Senior Housing Will Be Too Pricey for 54% of Mid-Income Older Adults by 2029

By 2029, nearly 8 million middle-income older Americans won’t be able to afford senior housing at today’s average market rates, new research shows. While the statistics have negative implications for the senior housing industry, they create opportunities for home-based care providers, whose services are often the least expensive option for seniors.

The findings come from the National Investment Center for Seniors Housing & Care (NIC), NORC at the University of Chicago, Harvard Medical School and the University of Maryland School of Medicine. Their research, which was released Wednesday, will be published in the May issue of the journal Health Affairs.

Unlike previous studies of this kind, this research is the first to connect expected housing and health care needs of seniors to their anticipated income levels, contributing researchers say, looking at seniors’ individual financial outlooks rather than household wealth.


The researchers define middle-income seniors as those who can’t afford current senior housing prices but are unlikely to qualify for Medicaid. That includes seniors between 75 and 85 with annuitized resources of $25,001 to $74,298, as well as those 85 and up with annuitized resources of $24,450 to $95,051.

“Our results show a large and growing cohort of middle-income seniors will have a gap between their housing and care needs and the financial resources to meet those needs, given today’s seniors housing options,” the researchers wrote. “As the opportunities to serve this growing cohort becomes more recognized, we expect creative entrepreneurs to pursue other yet-to-be-imagined solutions.”

Among researchers’ key findings:


— The number of middle-income seniors in the U.S. is set to nearly double by 2029, jumping to 14.4 million from 7.9 million in 2014.

— The proportion of middle-income seniors making up the total population of seniors nationwide is projected to grow from 40% to 43% in the next 10 years.

— Of those seniors, about 60% will have limited mobility, while 20% will have high health care and functional needs.

— With $62,000 as the average annual projected cost of assisted living and out-of-pocket health care spending, 54% of seniors will not be able to pay for senior housing in 2029, even if they draw on their home equity.

— By 2029, 81% of middle-income seniors without any home equity will have annuitized assets of $60,000 or less.

Home-based care opportunities

Home-based care, which is about half the price of nursing home care, is one obvious alternative to certain types of senior housing.

Seniors can expect to pay $8,365 per month to rent a private room in a nursing home, but non-medical home care costs an average of $4,004 per month for seniors whose caregivers work 44 hours per week, according to the latest Genworth 2018 Cost of Care survey.

While the average monthly cost of $4,000 associated with assisted living facilities is technically less expensive than hiring a full-time in-home caregiver, many seniors do not require 44 hours of care per week, making the monthly cost of home care even less expensive.

Additionally, home care services could become even cheaper in the years to come, as the Centers for Medicare & Medicaid Services recently announced it’s expanding the supplemental benefits allowed under Medicare Advantage (MA) plans in 2020 and beyond.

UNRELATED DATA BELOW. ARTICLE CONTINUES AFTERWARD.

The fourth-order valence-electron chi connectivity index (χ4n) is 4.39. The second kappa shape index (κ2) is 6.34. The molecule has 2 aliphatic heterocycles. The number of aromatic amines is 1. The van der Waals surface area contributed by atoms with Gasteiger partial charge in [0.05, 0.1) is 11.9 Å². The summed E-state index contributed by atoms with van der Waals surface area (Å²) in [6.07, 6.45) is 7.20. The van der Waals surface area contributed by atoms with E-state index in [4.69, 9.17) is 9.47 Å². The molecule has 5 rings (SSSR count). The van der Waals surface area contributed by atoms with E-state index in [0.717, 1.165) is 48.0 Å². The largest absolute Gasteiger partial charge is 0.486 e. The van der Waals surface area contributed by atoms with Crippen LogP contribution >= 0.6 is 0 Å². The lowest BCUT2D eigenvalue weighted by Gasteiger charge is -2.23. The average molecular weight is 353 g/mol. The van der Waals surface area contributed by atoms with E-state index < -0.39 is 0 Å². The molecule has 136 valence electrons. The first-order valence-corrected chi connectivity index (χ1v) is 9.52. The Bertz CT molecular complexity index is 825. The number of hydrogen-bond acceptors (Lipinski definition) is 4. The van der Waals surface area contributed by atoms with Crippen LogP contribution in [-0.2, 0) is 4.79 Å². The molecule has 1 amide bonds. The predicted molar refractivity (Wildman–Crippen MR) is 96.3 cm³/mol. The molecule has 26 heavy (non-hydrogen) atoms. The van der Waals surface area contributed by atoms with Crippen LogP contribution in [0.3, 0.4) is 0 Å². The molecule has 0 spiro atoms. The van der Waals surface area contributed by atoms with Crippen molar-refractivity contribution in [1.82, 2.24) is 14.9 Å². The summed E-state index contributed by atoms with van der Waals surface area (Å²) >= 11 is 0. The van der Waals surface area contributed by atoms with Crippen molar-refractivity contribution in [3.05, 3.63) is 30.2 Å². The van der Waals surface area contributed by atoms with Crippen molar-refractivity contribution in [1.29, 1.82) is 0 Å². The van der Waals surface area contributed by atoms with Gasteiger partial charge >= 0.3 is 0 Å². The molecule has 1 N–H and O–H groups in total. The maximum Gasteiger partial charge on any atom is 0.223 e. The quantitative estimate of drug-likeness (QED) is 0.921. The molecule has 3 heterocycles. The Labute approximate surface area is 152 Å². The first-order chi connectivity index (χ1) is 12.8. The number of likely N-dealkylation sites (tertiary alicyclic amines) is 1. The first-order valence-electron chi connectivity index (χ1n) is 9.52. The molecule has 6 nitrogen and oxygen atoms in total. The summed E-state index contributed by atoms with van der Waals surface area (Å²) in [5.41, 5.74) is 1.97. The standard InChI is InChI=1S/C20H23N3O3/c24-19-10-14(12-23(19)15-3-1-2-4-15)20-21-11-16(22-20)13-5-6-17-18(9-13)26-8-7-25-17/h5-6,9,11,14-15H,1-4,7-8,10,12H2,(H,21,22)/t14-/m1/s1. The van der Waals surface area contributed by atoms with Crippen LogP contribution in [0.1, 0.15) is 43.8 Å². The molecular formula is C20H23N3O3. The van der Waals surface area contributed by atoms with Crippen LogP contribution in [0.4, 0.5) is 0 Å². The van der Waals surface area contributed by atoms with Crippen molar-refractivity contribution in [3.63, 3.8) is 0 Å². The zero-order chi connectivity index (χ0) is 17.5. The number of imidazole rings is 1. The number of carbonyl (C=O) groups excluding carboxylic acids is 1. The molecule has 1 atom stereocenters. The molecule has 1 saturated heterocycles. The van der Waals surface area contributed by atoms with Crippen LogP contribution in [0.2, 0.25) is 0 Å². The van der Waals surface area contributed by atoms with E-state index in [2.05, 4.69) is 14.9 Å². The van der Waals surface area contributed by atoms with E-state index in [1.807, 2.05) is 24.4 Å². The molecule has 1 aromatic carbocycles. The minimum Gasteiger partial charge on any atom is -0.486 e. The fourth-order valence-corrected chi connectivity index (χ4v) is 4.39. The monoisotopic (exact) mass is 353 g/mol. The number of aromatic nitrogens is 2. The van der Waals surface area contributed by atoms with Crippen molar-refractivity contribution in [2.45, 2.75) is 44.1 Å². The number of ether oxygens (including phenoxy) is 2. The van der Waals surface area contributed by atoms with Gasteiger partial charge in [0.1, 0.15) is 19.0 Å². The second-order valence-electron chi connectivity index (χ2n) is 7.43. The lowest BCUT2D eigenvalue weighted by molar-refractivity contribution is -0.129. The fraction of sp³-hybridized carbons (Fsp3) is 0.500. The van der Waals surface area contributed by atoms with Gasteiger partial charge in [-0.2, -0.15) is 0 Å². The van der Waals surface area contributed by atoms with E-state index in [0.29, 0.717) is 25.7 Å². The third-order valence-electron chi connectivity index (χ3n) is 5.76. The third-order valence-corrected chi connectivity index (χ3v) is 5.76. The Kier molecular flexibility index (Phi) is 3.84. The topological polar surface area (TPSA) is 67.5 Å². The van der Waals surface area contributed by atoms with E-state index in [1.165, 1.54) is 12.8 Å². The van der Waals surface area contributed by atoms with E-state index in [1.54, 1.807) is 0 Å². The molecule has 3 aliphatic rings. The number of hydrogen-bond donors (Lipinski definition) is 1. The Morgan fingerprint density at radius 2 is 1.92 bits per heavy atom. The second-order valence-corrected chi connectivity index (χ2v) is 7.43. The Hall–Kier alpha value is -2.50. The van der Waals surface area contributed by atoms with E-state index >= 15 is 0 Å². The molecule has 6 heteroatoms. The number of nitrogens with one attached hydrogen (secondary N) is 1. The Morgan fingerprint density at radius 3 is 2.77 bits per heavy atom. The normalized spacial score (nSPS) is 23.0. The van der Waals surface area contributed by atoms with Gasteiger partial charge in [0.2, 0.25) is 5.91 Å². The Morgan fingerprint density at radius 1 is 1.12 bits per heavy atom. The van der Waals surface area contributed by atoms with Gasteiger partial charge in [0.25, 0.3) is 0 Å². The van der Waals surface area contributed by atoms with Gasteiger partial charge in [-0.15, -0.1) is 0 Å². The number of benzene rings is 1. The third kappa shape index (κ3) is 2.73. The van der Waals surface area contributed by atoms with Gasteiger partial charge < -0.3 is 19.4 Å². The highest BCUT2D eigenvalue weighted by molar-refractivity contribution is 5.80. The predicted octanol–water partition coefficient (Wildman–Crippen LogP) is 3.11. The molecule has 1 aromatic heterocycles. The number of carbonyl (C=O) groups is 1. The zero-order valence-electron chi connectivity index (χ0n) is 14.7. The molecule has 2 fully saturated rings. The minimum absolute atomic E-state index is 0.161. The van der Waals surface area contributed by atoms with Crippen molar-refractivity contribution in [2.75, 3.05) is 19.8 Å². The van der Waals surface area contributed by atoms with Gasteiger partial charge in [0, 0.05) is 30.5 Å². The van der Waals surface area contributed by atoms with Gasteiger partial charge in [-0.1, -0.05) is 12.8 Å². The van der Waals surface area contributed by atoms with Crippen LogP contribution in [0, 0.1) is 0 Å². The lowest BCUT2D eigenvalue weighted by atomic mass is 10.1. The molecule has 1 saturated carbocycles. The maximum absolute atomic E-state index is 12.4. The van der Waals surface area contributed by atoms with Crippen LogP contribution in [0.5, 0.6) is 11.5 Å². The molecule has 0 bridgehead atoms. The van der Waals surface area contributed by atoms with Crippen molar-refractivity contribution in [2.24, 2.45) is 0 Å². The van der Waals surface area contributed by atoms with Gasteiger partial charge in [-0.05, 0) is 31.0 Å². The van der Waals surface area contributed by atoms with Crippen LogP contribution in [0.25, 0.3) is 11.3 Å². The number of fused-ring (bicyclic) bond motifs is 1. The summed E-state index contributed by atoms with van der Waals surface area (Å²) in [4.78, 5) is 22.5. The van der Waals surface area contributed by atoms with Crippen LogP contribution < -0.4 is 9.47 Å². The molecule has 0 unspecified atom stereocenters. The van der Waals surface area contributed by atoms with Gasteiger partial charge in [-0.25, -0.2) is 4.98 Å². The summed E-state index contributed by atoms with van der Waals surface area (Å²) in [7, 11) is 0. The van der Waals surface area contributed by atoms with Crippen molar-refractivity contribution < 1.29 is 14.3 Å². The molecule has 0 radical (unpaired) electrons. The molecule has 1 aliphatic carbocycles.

The new rules open the door for a number of non-medical, in-home services, giving MA plans permission to cover benefits that “have a reasonable expectation of improving or maintaining the health or overall function” for beneficiaries with chronic conditions.

Medical home health care is a similarly inexpensive option, coming in at $4,195 per month for seniors whose caregivers work 44 hours per week, according to Genworth’s survey.

Least expensive alternative

While home-based care is far less expensive than many types of senior housing, many industry leaders worry the price point for home-based care services is too high for the growing population of middle-income seniors.

One such person is former Addus HomeCare Corporation (Nasdaq: ADUS) CEO Mark Heaney, who is looking to create a multisite, multidisciplinary system of community care services through a new private equity partnership. He says adult day care — where one caregiver oversees several seniors — will be vital to the system he’s building and the future landscape of senior care in general.

“We think that personal care — one-to-one care — is vital, but we believe that one-to-one care is becoming increasingly expensive, and we think the solution over the long term is group care,” Heaney previously told Home Health Care News. “Group care will often be adult day services.”

Adult day care costs an average of $1,560 per month, according to Genworth.

Hoping to capitalize on the opportunities presented by adult day services, Baltimore-based in-home care franchiser Senior Helpers launched its own adult day care franchising model called Town Square in 2018.

Less than one year after Senior Helpers opened its first Town Square franchise location in the San Diego area, business is booming, CEO Peter Ross previously told HHCN.

“We now have a location that’s being completed in Baltimore. We have a new franchisee that will be opening later this year in Louisville, [Kentucky]. We have a franchise candidate that’s buying 10 [Town Squares] in Chicago [to open] over the next 5 to 10 years,” Ross said. “We also have two other candidates, one in New Jersey and one in California, that are ready to sign and move forward.”

Additional reporting by Tim Mullaney

Companies featured in this article:

, , , , , , ,